Saturday, July 27, 2013

My Year at Coursera

Just over a year ago, I realized that my passion in life is education and announced here that I would be joining Coursera as a frontend engineer to help them evolve online university-level education. It's been an incredible year, one where I've learnt a massive amount about frontend engineering, startup culture, and online education.

I've made the difficult decision to move on from Coursera engineering for a different role in the education space, but I really appreciate the time that I had at Coursera and I want to take a moment to look back on it here:

The Projects

I got the opportunity to both make new parts of our interface and re-think existing bits, both from the technology and usability point of view:

  • Made the first team page (screenshot)
  • Rewrote the course catalog and frontpage (screenshot)
  • Wrote the interface and APIs for our social profiles (blog post)
  • Improved the messaging of quiz deadlines to reduce student confusion
  • Re-wrote our Django admin in Backbone/APIs instead (blog post)
  • Ported our legacy codebase to Bootstrap 2 (blog post)
  • Re-wrote our forums in Backbone/APIs instead (blog post)
  • Coded the feature detection and half of the sign-up process for Signature Track (blog post)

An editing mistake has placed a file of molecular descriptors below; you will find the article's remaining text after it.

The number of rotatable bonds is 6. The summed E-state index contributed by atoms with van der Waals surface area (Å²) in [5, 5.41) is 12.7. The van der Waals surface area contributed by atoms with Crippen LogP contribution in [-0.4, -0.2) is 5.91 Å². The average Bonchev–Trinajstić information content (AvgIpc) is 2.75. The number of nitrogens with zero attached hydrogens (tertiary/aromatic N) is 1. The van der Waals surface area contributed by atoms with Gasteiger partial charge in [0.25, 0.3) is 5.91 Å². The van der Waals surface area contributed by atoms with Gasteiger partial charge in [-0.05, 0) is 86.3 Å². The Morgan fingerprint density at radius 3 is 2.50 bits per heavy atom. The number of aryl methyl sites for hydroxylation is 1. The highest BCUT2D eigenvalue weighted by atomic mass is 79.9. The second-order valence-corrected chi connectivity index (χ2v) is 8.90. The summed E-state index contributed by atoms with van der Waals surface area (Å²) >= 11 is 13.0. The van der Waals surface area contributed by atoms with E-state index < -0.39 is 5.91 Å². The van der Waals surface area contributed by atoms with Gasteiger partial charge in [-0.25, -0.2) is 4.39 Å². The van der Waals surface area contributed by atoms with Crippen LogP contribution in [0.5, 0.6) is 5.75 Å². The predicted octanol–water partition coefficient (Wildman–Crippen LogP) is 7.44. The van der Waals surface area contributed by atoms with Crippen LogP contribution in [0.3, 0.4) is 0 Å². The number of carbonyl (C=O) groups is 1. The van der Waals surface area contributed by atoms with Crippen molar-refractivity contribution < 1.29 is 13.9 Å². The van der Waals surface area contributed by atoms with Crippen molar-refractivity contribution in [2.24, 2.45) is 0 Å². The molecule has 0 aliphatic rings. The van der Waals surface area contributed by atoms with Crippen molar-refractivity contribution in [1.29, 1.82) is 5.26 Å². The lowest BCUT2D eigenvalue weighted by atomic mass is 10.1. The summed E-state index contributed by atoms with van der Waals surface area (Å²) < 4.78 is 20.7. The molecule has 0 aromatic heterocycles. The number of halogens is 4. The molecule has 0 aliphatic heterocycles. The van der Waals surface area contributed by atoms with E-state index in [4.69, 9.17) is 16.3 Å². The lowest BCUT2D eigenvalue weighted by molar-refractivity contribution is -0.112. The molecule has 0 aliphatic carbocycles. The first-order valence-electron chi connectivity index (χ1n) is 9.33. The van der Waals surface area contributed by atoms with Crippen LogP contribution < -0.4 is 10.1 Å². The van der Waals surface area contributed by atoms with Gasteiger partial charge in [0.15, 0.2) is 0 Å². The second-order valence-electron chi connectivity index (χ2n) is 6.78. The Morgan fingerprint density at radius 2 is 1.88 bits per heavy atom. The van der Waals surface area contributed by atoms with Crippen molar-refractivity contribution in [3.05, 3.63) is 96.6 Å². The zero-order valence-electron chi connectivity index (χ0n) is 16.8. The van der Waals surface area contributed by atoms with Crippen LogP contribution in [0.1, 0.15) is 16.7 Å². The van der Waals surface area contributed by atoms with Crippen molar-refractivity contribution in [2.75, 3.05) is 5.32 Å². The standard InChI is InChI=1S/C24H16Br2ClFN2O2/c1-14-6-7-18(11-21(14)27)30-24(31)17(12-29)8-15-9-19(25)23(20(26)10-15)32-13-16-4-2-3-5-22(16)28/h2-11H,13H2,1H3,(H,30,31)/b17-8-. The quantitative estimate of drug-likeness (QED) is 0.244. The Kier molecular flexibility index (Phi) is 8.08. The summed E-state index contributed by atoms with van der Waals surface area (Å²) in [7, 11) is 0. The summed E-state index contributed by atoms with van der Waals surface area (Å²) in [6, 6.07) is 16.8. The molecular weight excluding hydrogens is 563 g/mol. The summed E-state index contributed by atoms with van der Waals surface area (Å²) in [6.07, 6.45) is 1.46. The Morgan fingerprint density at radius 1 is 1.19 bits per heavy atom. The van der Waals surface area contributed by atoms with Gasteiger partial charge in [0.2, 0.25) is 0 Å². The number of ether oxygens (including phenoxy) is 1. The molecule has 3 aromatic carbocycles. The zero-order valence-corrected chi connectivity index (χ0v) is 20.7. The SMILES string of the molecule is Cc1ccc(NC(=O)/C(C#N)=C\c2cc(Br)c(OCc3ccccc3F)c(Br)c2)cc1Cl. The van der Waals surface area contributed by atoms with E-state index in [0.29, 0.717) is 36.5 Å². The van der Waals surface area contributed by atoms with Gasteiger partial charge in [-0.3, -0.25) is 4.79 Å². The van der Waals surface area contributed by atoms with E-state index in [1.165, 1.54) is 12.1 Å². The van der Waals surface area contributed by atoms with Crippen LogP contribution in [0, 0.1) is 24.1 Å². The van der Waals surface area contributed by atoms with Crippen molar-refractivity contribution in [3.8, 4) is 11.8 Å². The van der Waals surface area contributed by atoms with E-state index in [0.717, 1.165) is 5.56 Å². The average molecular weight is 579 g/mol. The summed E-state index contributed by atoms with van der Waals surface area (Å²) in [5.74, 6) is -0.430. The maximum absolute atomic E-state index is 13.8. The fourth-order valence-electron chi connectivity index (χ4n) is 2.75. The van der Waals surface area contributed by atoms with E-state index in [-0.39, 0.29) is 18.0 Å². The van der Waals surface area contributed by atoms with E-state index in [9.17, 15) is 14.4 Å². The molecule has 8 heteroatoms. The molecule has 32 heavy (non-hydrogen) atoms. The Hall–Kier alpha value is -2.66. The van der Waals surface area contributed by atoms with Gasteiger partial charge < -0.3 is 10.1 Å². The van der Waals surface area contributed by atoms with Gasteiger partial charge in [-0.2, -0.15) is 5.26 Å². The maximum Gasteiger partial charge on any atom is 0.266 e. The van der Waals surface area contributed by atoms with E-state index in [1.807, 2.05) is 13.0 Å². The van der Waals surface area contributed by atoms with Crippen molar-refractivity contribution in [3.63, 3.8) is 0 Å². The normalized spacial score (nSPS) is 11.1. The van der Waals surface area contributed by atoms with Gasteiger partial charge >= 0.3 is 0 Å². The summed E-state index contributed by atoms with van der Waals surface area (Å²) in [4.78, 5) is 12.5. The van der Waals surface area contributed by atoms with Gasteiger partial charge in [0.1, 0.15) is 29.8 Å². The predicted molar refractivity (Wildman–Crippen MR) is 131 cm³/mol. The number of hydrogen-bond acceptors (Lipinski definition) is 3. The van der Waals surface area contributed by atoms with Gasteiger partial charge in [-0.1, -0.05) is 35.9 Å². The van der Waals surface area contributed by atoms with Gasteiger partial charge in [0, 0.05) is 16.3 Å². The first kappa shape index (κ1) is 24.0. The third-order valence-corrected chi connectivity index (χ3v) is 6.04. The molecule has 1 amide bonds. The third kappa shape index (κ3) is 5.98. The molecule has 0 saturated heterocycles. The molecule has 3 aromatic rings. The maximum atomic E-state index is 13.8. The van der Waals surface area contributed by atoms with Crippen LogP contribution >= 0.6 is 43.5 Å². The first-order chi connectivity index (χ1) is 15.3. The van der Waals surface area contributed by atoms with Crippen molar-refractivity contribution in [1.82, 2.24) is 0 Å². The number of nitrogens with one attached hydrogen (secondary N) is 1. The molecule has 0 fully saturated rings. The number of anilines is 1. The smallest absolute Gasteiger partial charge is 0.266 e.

• Wrote an iCal feed for deadlines in classes (blog post)
  • Made a way for professors to connect forums to lectures
  • Improved the performance of our frontend (blog post)
  • Created a reporter wizard for students to get help and report bugs
  • Wrote hundreds of tests for the frontend (blog post), Django APIs, and legacy PHP code (blog post)

The Technology

I found myself in a stack of many technologies that I'd heard of but never used on a real project, so this was a great opportunity to learn them on a deeper level:

  • Frontend tools: Backbone, Underscore, Jade, Stylus
  • 3rd party APIs: Transloadit, Badgeville, Google Maps Places API
  • Languages: Python, PHP, Scala
  • Web frameworks: Django, Play
  • Amazon Services: S3, CloudFront, RDS, EC2, CloudSearch
  • MySQL and phpMyAdmin

The Culture

We went from 15 to 50 people over the course of the year, and during that time, we cultivated our own unique Coursera culture, one of fun and learning:

  • We came up with fun Formal Friday themes, when we got bored of the formal thing - my favorite was when everyone dyed their hair pink to match mine.
  • We started a Show & Tell on Mondays, and are still doing it now, with people across the whole company sharing their hacks, their progress, even their family vacation photos.
  • We ran in the MudWarriors challenge together and practiced our handstands in the hallways.
  • We started an underground Twitter account.
  • We invited startup founders, engineers, and our favorite Coursera professors to give tech talks about their area of expertise, always with lively discussions after.

The People

The Coursera team is a bunch of the smartest and most passionate people I know. Many of them used to be teachers or TAs, they come from all over the world, and they're all motivated by the mission to improve education for everyone. They're also a whole lot of fun. :-)

If you want to join Coursera, they are pretty much always hiring, join them!

...And stay tuned to find out about my next adventure.

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